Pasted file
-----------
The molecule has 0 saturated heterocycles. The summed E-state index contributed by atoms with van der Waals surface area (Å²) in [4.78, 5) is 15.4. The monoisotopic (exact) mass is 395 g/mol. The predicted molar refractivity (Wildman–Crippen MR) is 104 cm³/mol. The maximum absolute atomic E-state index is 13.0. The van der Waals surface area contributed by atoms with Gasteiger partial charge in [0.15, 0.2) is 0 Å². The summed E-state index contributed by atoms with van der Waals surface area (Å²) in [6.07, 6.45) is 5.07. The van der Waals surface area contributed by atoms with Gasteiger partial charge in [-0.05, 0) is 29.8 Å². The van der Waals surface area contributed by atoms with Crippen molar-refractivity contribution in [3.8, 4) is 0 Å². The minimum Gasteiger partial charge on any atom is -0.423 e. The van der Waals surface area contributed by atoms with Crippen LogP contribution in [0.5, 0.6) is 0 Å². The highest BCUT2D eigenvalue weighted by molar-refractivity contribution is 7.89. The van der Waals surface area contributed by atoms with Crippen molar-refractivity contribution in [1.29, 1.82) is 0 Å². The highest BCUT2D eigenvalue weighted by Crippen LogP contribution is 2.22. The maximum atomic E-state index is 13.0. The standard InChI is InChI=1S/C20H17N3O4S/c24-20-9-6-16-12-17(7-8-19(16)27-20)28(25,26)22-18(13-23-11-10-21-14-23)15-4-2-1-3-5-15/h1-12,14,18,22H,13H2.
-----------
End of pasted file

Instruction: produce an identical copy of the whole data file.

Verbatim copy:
The molecule has 0 saturated heterocycles. The summed E-state index contributed by atoms with van der Waals surface area (Å²) in [4.78, 5) is 15.4. The monoisotopic (exact) mass is 395 g/mol. The predicted molar refractivity (Wildman–Crippen MR) is 104 cm³/mol. The maximum absolute atomic E-state index is 13.0. The van der Waals surface area contributed by atoms with Gasteiger partial charge in [0.15, 0.2) is 0 Å². The summed E-state index contributed by atoms with van der Waals surface area (Å²) in [6.07, 6.45) is 5.07. The van der Waals surface area contributed by atoms with Gasteiger partial charge in [-0.05, 0) is 29.8 Å². The van der Waals surface area contributed by atoms with Crippen molar-refractivity contribution in [3.8, 4) is 0 Å². The minimum Gasteiger partial charge on any atom is -0.423 e. The van der Waals surface area contributed by atoms with Crippen LogP contribution in [0.5, 0.6) is 0 Å². The highest BCUT2D eigenvalue weighted by molar-refractivity contribution is 7.89. The van der Waals surface area contributed by atoms with Crippen molar-refractivity contribution in [1.29, 1.82) is 0 Å². The highest BCUT2D eigenvalue weighted by Crippen LogP contribution is 2.22. The maximum atomic E-state index is 13.0. The standard InChI is InChI=1S/C20H17N3O4S/c24-20-9-6-16-12-17(7-8-19(16)27-20)28(25,26)22-18(13-23-11-10-21-14-23)15-4-2-1-3-5-15/h1-12,14,18,22H,13H2.